I was also the first to demo the maroon bike at Max BMW near Danbury.
- The engine and transmission were extremely smooth. Below about 4500 rpm, it was literally like an electric motor. Above that, there were slight ripples of subdued vibration, certainly much less than my 1300GT. The sound is more musical than the four-banger & makes a nice little growl whenever you pull away in first or give it gas. Throttle response was really good in both Dynamic and Road settings. I mostly stayed in Road, and didn't think the difference was dramatic. The throttle return spring is very light, which takes a minute or two to adjust to, but it's probably a plus on a long ride.
- Power really does go down well below 2000 rpm, so much so that I imagine that after a while it would become normal to ride at least 1000 rpm lower than I'm used on the 1300. I suspect this is why some reviewers have commented about a lack of grunt - they're riding around just off idle. At similar rpm's to the 1300, the bike has similar grunt, I thought.
- Shifting required much less attention to do well than the 1300, and the clunk going into 1st from neutral was small enough to easily live with. Pulling away in 1st likewise is perfectly smooth and can be done unconsciously once you get used to the engagement point (or adjust it to your liking).
- The riding position is the most comfortable of any bike I've ridden. The seat is really comfortable, giving very even support and good leg room. For something like an Iron Butt, this thing would be great. It does moves the sport/touring needle a meaningful bit toward touring compared to the 1300GT.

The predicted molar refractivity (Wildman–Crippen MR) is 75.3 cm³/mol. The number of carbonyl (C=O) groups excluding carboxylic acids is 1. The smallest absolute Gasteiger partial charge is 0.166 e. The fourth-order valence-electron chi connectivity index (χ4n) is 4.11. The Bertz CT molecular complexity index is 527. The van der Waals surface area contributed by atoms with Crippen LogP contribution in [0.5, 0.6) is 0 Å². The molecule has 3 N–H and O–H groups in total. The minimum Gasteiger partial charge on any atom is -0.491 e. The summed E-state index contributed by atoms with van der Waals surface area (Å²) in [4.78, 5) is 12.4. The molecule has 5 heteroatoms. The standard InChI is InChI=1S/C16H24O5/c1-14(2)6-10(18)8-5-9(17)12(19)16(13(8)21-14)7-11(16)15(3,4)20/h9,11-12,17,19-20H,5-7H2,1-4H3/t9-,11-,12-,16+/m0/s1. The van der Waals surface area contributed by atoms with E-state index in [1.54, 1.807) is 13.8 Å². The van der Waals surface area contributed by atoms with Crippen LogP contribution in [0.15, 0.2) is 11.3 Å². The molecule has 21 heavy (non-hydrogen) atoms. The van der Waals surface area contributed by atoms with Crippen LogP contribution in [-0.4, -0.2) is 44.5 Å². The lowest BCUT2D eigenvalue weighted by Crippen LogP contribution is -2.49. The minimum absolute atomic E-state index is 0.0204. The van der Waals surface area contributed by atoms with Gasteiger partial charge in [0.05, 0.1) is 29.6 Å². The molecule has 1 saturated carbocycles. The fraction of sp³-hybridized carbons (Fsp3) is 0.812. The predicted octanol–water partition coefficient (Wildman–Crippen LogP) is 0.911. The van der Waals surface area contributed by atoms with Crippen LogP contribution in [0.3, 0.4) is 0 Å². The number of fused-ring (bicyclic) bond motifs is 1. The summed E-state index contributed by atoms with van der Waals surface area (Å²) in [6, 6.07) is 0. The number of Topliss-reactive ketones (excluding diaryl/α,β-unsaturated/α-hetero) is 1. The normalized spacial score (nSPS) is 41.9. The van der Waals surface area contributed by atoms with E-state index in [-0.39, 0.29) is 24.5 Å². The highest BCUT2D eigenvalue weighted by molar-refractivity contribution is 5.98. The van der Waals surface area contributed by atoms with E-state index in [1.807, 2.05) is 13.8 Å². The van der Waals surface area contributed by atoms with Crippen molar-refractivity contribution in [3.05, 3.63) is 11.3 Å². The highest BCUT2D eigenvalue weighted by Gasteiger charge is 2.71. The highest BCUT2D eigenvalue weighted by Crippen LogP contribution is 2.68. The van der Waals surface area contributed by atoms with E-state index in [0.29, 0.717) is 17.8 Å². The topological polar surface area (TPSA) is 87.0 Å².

- This was a very gusty day. For me, the wind protection was more full-coverage than on the 1300, and the range of adjustment of the windshield was bigger as well. With the windshield fully raised, I was just able to see over it in the middle (the top is a shallow V shape), and there was almost complete silence. (6'0", 30" inseam). As Larry pointed out, it was almost vertical, but it seemed to work well. I mostly rode with it all the way down, which is also how I ride the 1300 unless it's raining.
- The bike was deceptively fast in a way the 1300GT is not, probably due to the smooth/quiet drivetrain, upright riding position and isolation from the wind. It would be very easy to do 70 in a 35 without realizing it.
- This bike did not have ESA, so no feedback along those lines. The ride was cushier than the 1300GT in comfort mode, but was better damped than comfort mode, if that makes sense.
- I didn't have time to learn the controls. I looked for the grip/seat heater buttons & didn't see them (they had already been turned on anyway). I hope they're not buried somewhere in a menu somewhere
- The bike must have a low center of gravity, because it felt no heavier than the K1300GT. It was easy to maneuver in the parking lot & do U-turns. The handling was different than the 1300's, very light and precise, but I think that like the seating it is is little more relaxed/touring oriented.
- The side stand was easy to operate, and for a change has an adequate footprint & leans the bike at an appropriate angle. No farkles needed. It didn't feel particularly stout, though I doubt we'll be hearing about side stand failures.
- My overall impression is that this bike is exceptionally well executed and will sell very well. However, it's a slightly different animal compared to the K1300GT, in the sense that it moves the bar a significant bit away from sport and toward touring. I suspect I would ride it differently, and maybe gravitate toward different roads and longer trips than my current bike.
Would I get more satisfaction out of it long term? Hard to say. For now, I'm keeping the old one, if for no other reason that it's only two years old, and I want to recover at least another year of depreciation. If I was more into long-distance riding, I would probably find it hard to wait. As it is, I hardy ever put more than 300 miles on it in a day.